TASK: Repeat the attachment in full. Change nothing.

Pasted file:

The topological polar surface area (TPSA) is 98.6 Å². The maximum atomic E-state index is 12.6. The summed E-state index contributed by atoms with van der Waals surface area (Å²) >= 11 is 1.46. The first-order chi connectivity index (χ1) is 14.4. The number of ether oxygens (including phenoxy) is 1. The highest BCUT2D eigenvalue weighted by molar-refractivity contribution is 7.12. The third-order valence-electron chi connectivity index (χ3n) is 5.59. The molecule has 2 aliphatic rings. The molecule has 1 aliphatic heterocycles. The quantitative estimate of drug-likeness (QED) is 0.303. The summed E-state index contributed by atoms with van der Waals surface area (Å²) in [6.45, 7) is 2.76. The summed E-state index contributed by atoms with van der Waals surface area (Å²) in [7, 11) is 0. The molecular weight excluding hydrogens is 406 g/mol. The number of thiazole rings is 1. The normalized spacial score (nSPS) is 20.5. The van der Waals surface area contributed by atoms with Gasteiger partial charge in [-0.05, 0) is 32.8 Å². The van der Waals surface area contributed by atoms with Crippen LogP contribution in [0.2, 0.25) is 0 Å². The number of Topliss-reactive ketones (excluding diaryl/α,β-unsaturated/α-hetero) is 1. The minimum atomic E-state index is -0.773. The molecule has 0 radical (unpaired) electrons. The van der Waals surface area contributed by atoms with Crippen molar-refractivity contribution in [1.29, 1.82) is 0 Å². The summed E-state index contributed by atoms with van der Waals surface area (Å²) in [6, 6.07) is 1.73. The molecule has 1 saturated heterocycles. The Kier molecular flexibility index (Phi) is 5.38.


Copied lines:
The topological polar surface area (TPSA) is 98.6 Å². The maximum atomic E-state index is 12.6. The summed E-state index contributed by atoms with van der Waals surface area (Å²) >= 11 is 1.46. The first-order chi connectivity index (χ1) is 14.4. The number of ether oxygens (including phenoxy) is 1. The highest BCUT2D eigenvalue weighted by molar-refractivity contribution is 7.12. The third-order valence-electron chi connectivity index (χ3n) is 5.59. The molecule has 2 aliphatic rings. The molecule has 1 aliphatic heterocycles. The quantitative estimate of drug-likeness (QED) is 0.303. The summed E-state index contributed by atoms with van der Waals surface area (Å²) in [6.45, 7) is 2.76. The summed E-state index contributed by atoms with van der Waals surface area (Å²) in [7, 11) is 0. The molecular weight excluding hydrogens is 406 g/mol. The number of thiazole rings is 1. The normalized spacial score (nSPS) is 20.5. The van der Waals surface area contributed by atoms with Gasteiger partial charge in [-0.05, 0) is 32.8 Å². The van der Waals surface area contributed by atoms with Crippen LogP contribution in [0.2, 0.25) is 0 Å². The number of Topliss-reactive ketones (excluding diaryl/α,β-unsaturated/α-hetero) is 1. The minimum atomic E-state index is -0.773. The molecule has 0 radical (unpaired) electrons. The van der Waals surface area contributed by atoms with Crippen molar-refractivity contribution in [1.29, 1.82) is 0 Å². The summed E-state index contributed by atoms with van der Waals surface area (Å²) in [6, 6.07) is 1.73. The molecule has 1 saturated heterocycles. The Kier molecular flexibility index (Phi) is 5.38.